First Great Western has begun to make strides in cutting overcrowding on rush-hour trains between Oxford and London.
Newly-released Department for Transport (DfT) figures showed a reduction in the number of Oxford trains making its biannual overcrowded list. Just one Oxford to London Paddington train was in the
spring 2011 list, compared to four in the autumn 2010 figures.
First Great Western (FGW) hopes that a project to provide 4,500 more seats on rush-hour routes between February and September this year will continue the trend.
Cherwell Rail Users’ Group chairman Chris Bates said: “First Great Western has been trying to improve overcrowding for the better part of three years.
“They have been going out of their way to strike a deal with the DfT and I have not got a bad thing to say about their efforts.
“The 4,500 more seats will go a long way to alleviating the problem.”
FGW featured in all 10 of the DfT’s top 10 list of overcrowded trains in the South East and London in autumn 2010.
Four Oxford to London trains featured, including the 6.15pm from London – which was 177 per cent of capacity and came third in the table – and the 6.07am from Oxford – which was 168 per cent of
capacity and came sixth.
The company now has only five of its trains in the spring 2011 figures, which were released this week, including just one between Oxford and London.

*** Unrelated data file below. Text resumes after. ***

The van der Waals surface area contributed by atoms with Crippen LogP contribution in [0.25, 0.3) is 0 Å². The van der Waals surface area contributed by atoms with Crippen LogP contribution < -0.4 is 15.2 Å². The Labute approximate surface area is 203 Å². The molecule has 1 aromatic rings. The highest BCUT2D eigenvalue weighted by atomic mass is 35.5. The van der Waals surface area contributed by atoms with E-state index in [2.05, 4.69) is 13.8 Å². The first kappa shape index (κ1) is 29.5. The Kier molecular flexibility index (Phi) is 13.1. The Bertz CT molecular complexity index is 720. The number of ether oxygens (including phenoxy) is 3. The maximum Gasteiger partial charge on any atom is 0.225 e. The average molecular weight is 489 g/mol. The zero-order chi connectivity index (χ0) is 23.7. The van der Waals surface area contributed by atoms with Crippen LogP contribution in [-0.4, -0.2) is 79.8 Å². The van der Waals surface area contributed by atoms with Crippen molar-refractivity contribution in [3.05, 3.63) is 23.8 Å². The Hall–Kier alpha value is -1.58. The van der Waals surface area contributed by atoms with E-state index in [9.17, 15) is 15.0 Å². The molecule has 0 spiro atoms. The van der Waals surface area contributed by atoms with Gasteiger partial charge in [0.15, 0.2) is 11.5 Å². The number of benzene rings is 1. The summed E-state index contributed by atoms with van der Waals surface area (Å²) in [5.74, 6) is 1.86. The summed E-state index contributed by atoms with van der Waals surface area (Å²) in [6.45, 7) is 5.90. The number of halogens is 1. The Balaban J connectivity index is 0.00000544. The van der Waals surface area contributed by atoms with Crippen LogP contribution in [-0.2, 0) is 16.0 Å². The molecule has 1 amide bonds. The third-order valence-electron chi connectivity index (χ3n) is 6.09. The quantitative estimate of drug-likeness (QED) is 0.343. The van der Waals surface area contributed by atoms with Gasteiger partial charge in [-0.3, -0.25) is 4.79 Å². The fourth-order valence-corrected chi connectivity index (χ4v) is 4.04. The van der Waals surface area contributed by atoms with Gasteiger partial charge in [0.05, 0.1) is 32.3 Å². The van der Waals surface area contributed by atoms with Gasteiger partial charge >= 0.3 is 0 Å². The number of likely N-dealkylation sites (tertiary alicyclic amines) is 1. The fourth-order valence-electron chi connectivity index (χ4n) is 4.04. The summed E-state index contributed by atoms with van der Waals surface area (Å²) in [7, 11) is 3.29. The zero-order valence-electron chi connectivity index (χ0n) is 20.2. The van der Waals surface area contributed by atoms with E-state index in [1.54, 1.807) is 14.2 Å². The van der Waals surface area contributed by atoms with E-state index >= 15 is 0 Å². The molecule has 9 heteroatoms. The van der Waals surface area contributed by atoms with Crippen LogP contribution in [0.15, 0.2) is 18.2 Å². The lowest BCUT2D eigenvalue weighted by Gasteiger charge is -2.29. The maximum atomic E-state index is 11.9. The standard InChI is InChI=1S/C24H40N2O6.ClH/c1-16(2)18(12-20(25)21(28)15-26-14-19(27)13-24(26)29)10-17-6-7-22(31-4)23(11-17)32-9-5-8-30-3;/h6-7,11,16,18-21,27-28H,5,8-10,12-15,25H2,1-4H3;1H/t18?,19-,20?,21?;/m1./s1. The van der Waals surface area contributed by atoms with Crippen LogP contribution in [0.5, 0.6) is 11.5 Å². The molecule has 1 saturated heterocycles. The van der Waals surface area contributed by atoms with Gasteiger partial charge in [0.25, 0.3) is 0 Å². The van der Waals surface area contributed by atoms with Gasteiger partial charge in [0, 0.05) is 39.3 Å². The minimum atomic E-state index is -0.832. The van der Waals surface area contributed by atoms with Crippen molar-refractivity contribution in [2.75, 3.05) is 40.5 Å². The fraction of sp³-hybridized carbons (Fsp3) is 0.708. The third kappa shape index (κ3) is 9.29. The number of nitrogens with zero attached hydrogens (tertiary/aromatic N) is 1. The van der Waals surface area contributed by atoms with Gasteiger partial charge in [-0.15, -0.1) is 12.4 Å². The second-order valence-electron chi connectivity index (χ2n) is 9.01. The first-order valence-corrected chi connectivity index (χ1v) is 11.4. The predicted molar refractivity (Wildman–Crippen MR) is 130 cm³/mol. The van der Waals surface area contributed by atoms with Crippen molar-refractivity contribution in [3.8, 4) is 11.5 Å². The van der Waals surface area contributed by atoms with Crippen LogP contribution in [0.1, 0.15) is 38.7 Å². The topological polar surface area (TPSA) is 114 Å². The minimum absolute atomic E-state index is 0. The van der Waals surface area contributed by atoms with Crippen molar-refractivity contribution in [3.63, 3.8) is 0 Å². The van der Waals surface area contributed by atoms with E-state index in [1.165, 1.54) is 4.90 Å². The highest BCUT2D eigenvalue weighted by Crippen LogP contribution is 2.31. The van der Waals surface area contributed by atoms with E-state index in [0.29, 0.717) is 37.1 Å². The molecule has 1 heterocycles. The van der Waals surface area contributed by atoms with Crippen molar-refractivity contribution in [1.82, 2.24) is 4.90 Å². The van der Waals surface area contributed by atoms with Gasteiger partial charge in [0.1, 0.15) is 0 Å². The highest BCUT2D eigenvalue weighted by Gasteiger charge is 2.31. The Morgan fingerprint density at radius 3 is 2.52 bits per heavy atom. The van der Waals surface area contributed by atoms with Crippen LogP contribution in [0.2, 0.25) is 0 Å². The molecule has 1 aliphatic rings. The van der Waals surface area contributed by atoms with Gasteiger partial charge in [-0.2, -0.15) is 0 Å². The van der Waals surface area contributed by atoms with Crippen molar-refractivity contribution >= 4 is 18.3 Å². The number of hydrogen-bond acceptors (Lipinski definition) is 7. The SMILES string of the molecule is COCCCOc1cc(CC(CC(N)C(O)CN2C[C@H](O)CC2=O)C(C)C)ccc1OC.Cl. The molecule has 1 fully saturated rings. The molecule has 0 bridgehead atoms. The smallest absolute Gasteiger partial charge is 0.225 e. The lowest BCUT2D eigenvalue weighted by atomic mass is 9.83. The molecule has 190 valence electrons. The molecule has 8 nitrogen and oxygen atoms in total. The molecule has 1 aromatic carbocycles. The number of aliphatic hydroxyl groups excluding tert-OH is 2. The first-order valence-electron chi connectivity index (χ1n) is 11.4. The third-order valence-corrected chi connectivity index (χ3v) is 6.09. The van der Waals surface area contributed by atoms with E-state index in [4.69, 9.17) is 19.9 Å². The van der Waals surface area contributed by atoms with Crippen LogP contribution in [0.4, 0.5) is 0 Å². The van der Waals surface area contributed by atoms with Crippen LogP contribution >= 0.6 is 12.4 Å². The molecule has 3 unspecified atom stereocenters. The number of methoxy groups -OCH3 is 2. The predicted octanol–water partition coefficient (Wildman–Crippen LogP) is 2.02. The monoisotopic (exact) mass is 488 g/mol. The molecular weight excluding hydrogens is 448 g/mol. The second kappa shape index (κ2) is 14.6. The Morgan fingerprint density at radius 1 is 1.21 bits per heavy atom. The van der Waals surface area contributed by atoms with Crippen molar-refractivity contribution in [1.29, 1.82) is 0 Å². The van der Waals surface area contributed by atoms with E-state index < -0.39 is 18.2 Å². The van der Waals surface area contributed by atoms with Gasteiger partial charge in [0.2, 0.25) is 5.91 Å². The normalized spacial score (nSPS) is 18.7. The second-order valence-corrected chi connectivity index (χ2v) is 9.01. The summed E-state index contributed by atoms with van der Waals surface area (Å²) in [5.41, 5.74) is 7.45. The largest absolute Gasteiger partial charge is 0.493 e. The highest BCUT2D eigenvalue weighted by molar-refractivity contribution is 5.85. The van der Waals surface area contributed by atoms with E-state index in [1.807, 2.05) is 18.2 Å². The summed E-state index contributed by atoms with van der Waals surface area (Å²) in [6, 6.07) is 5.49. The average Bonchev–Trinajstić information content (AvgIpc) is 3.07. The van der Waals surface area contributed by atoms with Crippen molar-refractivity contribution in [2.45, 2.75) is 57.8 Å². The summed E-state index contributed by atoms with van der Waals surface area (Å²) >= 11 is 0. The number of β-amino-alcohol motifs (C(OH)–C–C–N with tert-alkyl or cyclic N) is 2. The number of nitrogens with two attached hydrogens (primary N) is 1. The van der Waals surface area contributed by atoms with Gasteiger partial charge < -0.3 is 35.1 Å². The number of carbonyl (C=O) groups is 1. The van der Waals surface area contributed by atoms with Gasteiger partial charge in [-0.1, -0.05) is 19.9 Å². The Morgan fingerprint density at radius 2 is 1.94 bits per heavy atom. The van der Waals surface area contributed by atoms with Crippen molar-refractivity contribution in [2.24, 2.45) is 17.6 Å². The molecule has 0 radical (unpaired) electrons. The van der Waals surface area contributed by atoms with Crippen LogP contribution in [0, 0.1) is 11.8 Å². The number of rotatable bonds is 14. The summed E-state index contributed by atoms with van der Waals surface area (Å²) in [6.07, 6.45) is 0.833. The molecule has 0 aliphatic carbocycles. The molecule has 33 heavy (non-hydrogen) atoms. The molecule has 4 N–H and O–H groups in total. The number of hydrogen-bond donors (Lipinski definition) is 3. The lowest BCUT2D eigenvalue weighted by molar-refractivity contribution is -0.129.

The 7.31am train from Oxford to London Paddington, since replaced by the 7.15am from Charlbury, was the third most overcrowded, with 210 more passengers than the 381 seats.
Rush-hour trains between Oxford and London will be increased from seven carriages to eight, meaning 82 extra seats on each service.
Three Oxford and London Paddington morning trains will increase from seven carriages to eight, the 6.27am, 6.56am and 8.06am.
The 7.15am Charlbury to London Paddington will also increase to eight carriages.
Other London Paddington to Oxford services in the evening will increase from seven to eight carriages, the 4.22pm, 4.49pm, 5.22pm, 5.50pm and 6.51pm.
FGW spokesman Dan Panes said: “A great deal has already been done – including re- timing and strengthening services with existing carriages where possible.
“We are also in the process of introducing more than 4,500 additional seats before summer, which will have a further impact in the coming months.”
Mr Panes added: “Although we recognise this is not a fix-all, it will go a huge way to delivering the improvements our customers need to see.”
Passenger Focus spokesman Dervish Mertcan said: “Overcrowding is a daily struggle for many commuters, so it is important that the rail industry appreciates just how busy their services are.
“Significant, sustained, long-term investment is necessary to not only reduce overcrowding, but to ensure that it doesn’t get worse if passenger numbers increase.”
Network Rail is also working to improve the network between Oxford and London and plans to electrify the line between the cities by 2016.